fire and the sample room for the game.
Charley advanced Tom a $5 bill; it went among Bill's chips in a few deals. Another five discovered the same fate, so another and another, until Charley Hillsinger contributed $25 to burst Bill Simpson, a feat never performed.
As each five evaporated Tom would exclaim: "Igod!"
After Charley contributed the $25 to test the bluff abilities of Tom he flatly refused to advance another cent.
"Igod!" said Tom, "I never met a man before able to do me."
Tom then went to his bosom and pulled out a note for $40 he held against one of his neighbors and succeeded in cashing it, Simpson buying it at par.
This sum staked Tom for a few moments, but it struggled against fate, and like the proverbial snowball that strove to lower the temperature of hell, failed in its mission.
Tom went into his jeans and raked out $12 in cash $5 of which belonged to Margie, his wife.
It pursued the even tenor of its way into the stack belonging to Simpson; failing to secure another cent of Hillsinger the game was up.
The three, Charley, Tom and Pat Conarty who was a witness to the great American game trudged home on foot at midnight, punctuating every pace with "Igod," He begged of Charley to loan him $5.00 to give to the poor Margie, her dearly earned total sum of earthly wealth.
Charley was heartless and refused.
Next morning Tom discovered that they could do a better job of shopping in Logan and entirely refused to come to Norton. They started home, Tom as downcast as a man could be, utterly dejected; not a word not an audible sound above the repeated sigh escaping from the bosom of Tom. As they started for home Hillsinger slipped a $5.00 note in Pat Conarty's hand telling him to give it to Tom out on the prairies before he died with a broken heart.
A few miles from their home Pat said: "Here Tom, is that $5.00 I borrowed of you, I did not need it."
"Give it to Maggie, it's hers."
And looking a thousand thanks at Pat the great load rose from his heart and Tom sang, whistled and enjoyed the scenery from that moment. No day in the history of Tom's life will be better appreciated than that one which found Tom not an embezzeler of his wife's money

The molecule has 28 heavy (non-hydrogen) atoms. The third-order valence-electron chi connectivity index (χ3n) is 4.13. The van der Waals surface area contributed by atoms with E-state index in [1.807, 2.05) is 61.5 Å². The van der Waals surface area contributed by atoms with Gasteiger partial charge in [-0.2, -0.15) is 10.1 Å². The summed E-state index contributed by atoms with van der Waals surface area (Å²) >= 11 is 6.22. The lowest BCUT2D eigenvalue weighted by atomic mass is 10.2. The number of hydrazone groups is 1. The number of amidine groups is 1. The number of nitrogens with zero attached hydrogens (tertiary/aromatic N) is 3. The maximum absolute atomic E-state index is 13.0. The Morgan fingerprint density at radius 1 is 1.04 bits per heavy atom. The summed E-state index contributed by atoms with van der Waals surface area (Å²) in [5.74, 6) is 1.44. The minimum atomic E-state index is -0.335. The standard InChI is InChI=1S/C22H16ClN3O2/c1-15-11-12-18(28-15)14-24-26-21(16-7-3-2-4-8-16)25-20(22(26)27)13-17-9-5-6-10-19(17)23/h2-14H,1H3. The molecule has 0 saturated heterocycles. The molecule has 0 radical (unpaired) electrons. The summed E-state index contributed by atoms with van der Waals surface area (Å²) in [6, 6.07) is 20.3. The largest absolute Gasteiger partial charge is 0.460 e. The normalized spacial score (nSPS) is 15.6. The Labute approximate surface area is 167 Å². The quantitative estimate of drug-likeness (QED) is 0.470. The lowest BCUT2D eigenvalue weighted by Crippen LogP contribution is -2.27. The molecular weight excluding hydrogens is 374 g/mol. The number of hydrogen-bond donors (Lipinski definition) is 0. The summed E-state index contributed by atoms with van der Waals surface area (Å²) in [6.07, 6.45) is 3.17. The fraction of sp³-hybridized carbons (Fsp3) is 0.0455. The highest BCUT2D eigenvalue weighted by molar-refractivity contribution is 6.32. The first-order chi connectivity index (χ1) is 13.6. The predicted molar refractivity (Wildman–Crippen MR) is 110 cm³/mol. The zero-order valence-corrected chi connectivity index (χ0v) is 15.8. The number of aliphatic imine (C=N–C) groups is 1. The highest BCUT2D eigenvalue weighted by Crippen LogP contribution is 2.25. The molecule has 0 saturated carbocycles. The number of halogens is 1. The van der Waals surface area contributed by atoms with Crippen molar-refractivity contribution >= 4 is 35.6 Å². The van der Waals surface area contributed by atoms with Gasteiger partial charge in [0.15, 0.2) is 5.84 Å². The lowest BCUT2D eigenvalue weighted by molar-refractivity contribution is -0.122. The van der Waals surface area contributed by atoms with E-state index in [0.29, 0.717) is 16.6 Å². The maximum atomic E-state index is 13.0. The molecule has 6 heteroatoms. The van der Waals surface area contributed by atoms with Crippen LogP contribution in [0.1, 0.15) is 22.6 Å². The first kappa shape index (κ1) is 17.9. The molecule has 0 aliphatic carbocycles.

In 1889 Tom sold his farm to Jack Conarty, moved to Bow Creek, in Phillips county, where he now resides.
In November 1874 John, Pat and Ed Conarty and John E. King came to Norton county and settled on Cactus and Buck creeks in the south east part of the county.
Their father, Edward Conarty, was born in County Cavan, Ireland, November 10th, 1808. Was married there to Susan King in 1847; came to the United States in March 1866. Eight children were born to them, two of them, Pat and John were born in Ireland, the other six were born in this country. He came to Norton county In May 1883, and died in Norton November 5, 1893. His widow still lives here.
Patrick H. was born September 12. 1841; was married Feb 16, 1868 to Mary Walters. They have eight children. Pat volunteered September 21, 1861 in the U. S. army, served in John M. Glover's 3 Missouri cavalry; was in the battle of Chillicothe; was in the entire Missouri campaign; has always been a republican, was a candidate for sheriff in 1883, but was defeated by Lisbon Sheley in the convention: was under sheriff from 1878 to 1880. He moved to Norton in 1877 had been constable of Center township for two terms; was trustee of Grant township for six years
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